In speech and song, St. Fleur bids House colleagues adieu
“Merci.” With that note of gratitude to her former colleagues on Beacon Hill, Marie St. Fleur this week brought an end to ten and a half years in the state House of Representatives. The Dorchester Democrat resigned Friday from her Fifth Suffolk District House seat and started her new job in City Hall the following Monday.
A few hours before she would give an emotional farewell speech, a State House custom afforded to outgoing legislators, to the 159 lawmakers gathered in the House chamber, St. Fleur sat down with the Reporter to reflect on her time in office, her new job as Mayor Thomas Menino’s chief of advocacy and strategic investment, her thoughts on a governor running for re-election and the candidates vying to succeed her.
“I’m satisfied with the course I’ve taken and the results. And I’m appreciative of the people of the Fifth Suffolk,” she said. “Marie who? That was the reaction when I first decided to run.”
But her new $120,000-a-year job is more “hands-on,” she said, in providing services to her neighborhood and coordinating education and job creation initiatives supported by local, state and federal investments. She will oversee the intergovernmental relations office.
“I’m where I’m supposed to be in order to continue the work,” she said.
“It’s about helping people and educating people, but in a different realm.”
Asked where she sees herself five years into the future, St. Fleur said that she is for the “first time in a long time just going to see what life brings.” “Once I turned 40 I learned you don’t control everything,” she said.
Mentioned by some as a potential candidate for mayor whenever Menino chooses not to run for re-election, St. Fleur said the top job in City Hall has “never been a life dream.” Sitting in her new City Hall office on the ninth floor, with a view of the plaza and Tremont Street below, she added: “Being a state rep was never a life’s dream, either.”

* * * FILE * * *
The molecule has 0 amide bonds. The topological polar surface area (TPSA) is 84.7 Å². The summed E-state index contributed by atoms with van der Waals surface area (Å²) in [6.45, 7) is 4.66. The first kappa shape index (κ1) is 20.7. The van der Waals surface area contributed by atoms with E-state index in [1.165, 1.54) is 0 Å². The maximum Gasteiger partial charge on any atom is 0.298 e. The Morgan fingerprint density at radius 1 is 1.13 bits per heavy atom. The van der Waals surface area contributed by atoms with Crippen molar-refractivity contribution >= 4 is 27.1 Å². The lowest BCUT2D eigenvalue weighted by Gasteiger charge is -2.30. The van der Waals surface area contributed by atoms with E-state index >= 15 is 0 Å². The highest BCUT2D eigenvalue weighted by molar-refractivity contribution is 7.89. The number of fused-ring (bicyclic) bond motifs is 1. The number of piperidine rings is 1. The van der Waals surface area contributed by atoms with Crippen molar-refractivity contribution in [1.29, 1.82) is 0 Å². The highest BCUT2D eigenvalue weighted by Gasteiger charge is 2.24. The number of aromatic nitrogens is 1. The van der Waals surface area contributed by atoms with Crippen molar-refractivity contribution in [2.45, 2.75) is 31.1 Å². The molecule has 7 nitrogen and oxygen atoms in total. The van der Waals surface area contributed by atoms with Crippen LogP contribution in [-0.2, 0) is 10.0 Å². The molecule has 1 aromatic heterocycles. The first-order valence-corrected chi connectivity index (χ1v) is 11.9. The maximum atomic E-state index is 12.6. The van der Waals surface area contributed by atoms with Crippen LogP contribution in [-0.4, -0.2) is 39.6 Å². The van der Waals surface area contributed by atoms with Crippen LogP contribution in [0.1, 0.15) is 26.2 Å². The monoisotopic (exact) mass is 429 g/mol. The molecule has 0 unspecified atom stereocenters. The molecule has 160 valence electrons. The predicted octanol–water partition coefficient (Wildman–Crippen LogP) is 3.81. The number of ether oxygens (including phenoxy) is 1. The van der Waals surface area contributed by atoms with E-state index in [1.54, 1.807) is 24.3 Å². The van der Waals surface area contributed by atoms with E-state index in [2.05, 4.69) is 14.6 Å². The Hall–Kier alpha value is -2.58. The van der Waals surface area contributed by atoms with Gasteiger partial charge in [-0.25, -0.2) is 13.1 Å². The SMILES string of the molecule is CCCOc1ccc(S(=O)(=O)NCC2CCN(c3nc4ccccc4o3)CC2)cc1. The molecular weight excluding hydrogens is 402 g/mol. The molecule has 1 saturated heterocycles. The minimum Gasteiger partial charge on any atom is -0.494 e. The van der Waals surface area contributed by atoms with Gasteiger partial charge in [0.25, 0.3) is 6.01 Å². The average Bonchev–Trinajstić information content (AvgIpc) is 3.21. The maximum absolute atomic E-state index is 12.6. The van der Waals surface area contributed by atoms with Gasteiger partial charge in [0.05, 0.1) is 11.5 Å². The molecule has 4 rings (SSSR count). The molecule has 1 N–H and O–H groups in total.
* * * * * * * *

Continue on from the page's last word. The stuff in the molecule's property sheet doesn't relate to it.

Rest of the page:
She said she has “always eyed” a seat in Congress. While Congressman MichaelCapuano was running for U.S. Senate last fall, St. Fleur told Democratic Party leaders she was interested in his seat.
With Capuano staying put, the seat is not available. “Not at the moment, anyway,” St. Fleur said with a smile.
The first Haitian-American legislator, St. Fleur says she won’t be endorsing a candidate in the four-way battle for the seat. The candidates include Boston schoolteacher Barry Lawton, community activist Carlos Henriquez, former state Rep. Althea Garrison and perennial candidate Roy Owens. All are Democrats and all have unsuccessfully run for office before.
The candidates have all “shown that they want to be in office,” St. Fleur said. “It’s not about the office, it’s about the work. The title gives you the bully pulpit and the access to do the work.”
As for Gov. Deval Patrick, who is facing a tough re-election battle, St. Fleur said she has felt a “different spirit of cooperation” from him with the Legislature.
Earlier this year, Menino gave Patrick a “C” for his first three years and a “B+” for the first couple of months of this year.
“What are we grading him against?” St. Fleur said with a chuckle. “I don’t know about this grading.”
She added: “It’s my observation he’s refocused and re-energized.” He is also reaching out to lawmakers more while understanding that “all of us are necessary to run this commonwealth,” St. Fleur said. “Each branch has a job and must do that job,” she said. “It’s checks and balances and give and take.”